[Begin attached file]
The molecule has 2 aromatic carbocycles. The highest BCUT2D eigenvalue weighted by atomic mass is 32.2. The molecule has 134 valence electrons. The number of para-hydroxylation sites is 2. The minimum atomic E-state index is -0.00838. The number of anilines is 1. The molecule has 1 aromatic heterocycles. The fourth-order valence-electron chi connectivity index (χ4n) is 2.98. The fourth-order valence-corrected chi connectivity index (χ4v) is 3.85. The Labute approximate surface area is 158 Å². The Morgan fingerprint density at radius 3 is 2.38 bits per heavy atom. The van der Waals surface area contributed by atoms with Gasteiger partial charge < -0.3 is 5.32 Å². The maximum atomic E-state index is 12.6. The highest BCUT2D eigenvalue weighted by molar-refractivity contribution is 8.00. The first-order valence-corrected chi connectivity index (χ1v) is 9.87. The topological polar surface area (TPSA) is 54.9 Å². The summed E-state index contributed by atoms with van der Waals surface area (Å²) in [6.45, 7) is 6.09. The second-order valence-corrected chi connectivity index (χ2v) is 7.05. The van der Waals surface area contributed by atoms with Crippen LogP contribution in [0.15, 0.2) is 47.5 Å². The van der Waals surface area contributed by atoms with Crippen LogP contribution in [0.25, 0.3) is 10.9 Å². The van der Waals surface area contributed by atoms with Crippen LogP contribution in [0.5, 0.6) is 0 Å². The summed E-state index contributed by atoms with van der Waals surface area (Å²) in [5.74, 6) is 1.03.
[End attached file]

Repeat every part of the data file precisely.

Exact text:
The molecule has 2 aromatic carbocycles. The highest BCUT2D eigenvalue weighted by atomic mass is 32.2. The molecule has 134 valence electrons. The number of para-hydroxylation sites is 2. The minimum atomic E-state index is -0.00838. The number of anilines is 1. The molecule has 1 aromatic heterocycles. The fourth-order valence-electron chi connectivity index (χ4n) is 2.98. The fourth-order valence-corrected chi connectivity index (χ4v) is 3.85. The Labute approximate surface area is 158 Å². The Morgan fingerprint density at radius 3 is 2.38 bits per heavy atom. The van der Waals surface area contributed by atoms with Gasteiger partial charge < -0.3 is 5.32 Å². The maximum atomic E-state index is 12.6. The highest BCUT2D eigenvalue weighted by molar-refractivity contribution is 8.00. The first-order valence-corrected chi connectivity index (χ1v) is 9.87. The topological polar surface area (TPSA) is 54.9 Å². The summed E-state index contributed by atoms with van der Waals surface area (Å²) in [6.45, 7) is 6.09. The second-order valence-corrected chi connectivity index (χ2v) is 7.05. The van der Waals surface area contributed by atoms with Crippen LogP contribution in [0.15, 0.2) is 47.5 Å². The van der Waals surface area contributed by atoms with Crippen LogP contribution in [0.25, 0.3) is 10.9 Å². The van der Waals surface area contributed by atoms with Crippen LogP contribution in [0.5, 0.6) is 0 Å². The summed E-state index contributed by atoms with van der Waals surface area (Å²) in [5.74, 6) is 1.03.